Nav: Home

National hospital hand-washing campaign effective but expensive

February 18, 2016

Many hospital patients were protected from a dangerous bug and at least 96 years of life will be saved each year, said Professor Nicholas Graves from QUT's Institute of Health and Biomedical Innovation (IHBI).

Professor Graves conducted an NHMRC-funded evaluation of the National Hand Hygiene Initiative in 50 Australian hospitals across all states and territories from 2009 to 2012, published this week in PLOS One.

The initiative promoted the 'five moments of hand-hygiene' to highlight critical times for health workers to wash their hands to control infection. It was found to be effective overall but it was an expensive programme costing around $2.9 million each year, Professor Graves said.

He said the National Hand Hygiene Initiative aimed to curb hospital-acquired infections and improve safety in hospitals.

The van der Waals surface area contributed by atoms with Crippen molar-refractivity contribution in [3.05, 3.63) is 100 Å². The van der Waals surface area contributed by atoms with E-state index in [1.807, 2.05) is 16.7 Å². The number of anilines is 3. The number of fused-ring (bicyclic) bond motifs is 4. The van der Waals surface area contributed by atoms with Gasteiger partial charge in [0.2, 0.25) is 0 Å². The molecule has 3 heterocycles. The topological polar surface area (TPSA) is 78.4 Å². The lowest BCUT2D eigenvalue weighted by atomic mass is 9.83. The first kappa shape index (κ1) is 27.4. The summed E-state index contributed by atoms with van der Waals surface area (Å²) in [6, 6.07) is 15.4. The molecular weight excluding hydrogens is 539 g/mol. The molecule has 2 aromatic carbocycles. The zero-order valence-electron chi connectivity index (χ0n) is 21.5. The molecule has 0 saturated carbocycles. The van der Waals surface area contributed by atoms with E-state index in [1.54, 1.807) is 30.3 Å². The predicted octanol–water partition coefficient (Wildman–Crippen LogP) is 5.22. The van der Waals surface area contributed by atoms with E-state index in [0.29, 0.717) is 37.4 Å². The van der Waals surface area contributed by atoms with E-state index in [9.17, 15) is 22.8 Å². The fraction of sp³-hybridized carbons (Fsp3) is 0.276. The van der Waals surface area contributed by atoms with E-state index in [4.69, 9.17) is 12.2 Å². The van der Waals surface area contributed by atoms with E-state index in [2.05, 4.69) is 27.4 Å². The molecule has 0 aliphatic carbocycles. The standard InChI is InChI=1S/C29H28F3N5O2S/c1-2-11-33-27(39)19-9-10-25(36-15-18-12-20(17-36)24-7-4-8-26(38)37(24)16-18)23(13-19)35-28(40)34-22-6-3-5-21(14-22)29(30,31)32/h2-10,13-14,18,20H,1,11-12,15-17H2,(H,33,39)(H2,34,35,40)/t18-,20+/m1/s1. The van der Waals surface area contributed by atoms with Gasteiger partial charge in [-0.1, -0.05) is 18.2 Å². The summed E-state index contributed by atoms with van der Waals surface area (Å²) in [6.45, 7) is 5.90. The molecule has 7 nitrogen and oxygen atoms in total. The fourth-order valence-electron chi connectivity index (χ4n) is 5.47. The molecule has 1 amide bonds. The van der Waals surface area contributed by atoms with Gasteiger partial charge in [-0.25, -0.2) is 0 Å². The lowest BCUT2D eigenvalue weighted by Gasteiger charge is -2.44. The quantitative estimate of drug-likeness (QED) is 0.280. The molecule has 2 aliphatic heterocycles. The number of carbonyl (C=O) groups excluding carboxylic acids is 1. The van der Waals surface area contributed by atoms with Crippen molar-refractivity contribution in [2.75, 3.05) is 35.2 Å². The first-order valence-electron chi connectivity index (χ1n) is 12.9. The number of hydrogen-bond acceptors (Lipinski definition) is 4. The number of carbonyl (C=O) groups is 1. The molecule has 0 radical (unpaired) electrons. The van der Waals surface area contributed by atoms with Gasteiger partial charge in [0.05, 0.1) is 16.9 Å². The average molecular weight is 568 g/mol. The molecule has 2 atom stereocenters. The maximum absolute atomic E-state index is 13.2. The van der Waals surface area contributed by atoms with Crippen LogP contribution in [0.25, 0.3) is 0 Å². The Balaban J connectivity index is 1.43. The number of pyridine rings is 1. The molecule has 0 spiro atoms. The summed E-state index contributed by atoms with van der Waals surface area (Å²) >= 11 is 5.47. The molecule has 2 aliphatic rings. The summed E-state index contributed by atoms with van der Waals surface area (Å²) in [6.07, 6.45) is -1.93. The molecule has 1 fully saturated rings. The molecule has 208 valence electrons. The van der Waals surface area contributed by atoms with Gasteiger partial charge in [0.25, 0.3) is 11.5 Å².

"We know that healthcare costs are spiralling upwards and that we will never have enough money to fund all the prevention and treatment we would like," Professor Graves said.

"Health economists look at the cost-effectiveness, or value for money, of health interventions to identify where health dollars are being used efficiently.

"An example is that we know pregnant women should not smoke, but spending millions of dollars trying to convince a small number of women to stop could be a waste of money.

"The same money might achieve better value elsewhere in the health system, like preventing children from getting diabetes.